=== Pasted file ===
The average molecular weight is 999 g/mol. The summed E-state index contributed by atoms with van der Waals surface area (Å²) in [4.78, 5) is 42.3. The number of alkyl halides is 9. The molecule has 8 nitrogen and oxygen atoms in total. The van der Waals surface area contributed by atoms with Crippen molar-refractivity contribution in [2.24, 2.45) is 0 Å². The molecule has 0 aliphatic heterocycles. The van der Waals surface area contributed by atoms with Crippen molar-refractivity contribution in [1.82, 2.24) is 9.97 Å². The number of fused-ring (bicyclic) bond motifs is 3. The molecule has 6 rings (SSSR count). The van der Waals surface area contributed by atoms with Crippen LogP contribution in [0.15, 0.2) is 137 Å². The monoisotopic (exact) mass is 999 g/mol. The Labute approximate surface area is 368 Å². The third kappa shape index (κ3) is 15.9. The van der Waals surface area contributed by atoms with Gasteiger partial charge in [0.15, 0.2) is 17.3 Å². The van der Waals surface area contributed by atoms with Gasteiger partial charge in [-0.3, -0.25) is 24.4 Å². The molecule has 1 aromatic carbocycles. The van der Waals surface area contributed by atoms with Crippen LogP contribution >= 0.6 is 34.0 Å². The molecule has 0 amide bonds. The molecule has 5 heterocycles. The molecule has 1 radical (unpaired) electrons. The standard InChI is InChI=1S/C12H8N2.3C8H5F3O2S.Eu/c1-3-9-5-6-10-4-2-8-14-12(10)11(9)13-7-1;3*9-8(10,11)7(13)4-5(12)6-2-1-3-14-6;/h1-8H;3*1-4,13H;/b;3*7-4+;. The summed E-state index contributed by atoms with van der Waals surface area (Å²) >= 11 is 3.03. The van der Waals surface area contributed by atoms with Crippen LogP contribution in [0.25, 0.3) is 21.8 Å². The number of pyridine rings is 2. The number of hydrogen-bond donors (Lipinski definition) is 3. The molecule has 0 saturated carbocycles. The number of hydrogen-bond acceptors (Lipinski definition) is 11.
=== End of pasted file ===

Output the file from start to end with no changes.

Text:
The average molecular weight is 999 g/mol. The summed E-state index contributed by atoms with van der Waals surface area (Å²) in [4.78, 5) is 42.3. The number of alkyl halides is 9. The molecule has 8 nitrogen and oxygen atoms in total. The van der Waals surface area contributed by atoms with Crippen molar-refractivity contribution in [2.24, 2.45) is 0 Å². The molecule has 0 aliphatic heterocycles. The van der Waals surface area contributed by atoms with Crippen molar-refractivity contribution in [1.82, 2.24) is 9.97 Å². The number of fused-ring (bicyclic) bond motifs is 3. The molecule has 6 rings (SSSR count). The van der Waals surface area contributed by atoms with Crippen LogP contribution in [0.15, 0.2) is 137 Å². The monoisotopic (exact) mass is 999 g/mol. The Labute approximate surface area is 368 Å². The third kappa shape index (κ3) is 15.9. The van der Waals surface area contributed by atoms with Gasteiger partial charge in [0.15, 0.2) is 17.3 Å². The van der Waals surface area contributed by atoms with Gasteiger partial charge in [-0.3, -0.25) is 24.4 Å². The molecule has 1 aromatic carbocycles. The van der Waals surface area contributed by atoms with Crippen LogP contribution >= 0.6 is 34.0 Å². The molecule has 0 amide bonds. The molecule has 5 heterocycles. The molecule has 1 radical (unpaired) electrons. The standard InChI is InChI=1S/C12H8N2.3C8H5F3O2S.Eu/c1-3-9-5-6-10-4-2-8-14-12(10)11(9)13-7-1;3*9-8(10,11)7(13)4-5(12)6-2-1-3-14-6;/h1-8H;3*1-4,13H;/b;3*7-4+;. The summed E-state index contributed by atoms with van der Waals surface area (Å²) >= 11 is 3.03. The van der Waals surface area contributed by atoms with Crippen LogP contribution in [0.25, 0.3) is 21.8 Å². The number of pyridine rings is 2. The number of hydrogen-bond donors (Lipinski definition) is 3. The molecule has 0 saturated carbocycles. The number of hydrogen-bond acceptors (Lipinski definition) is 11.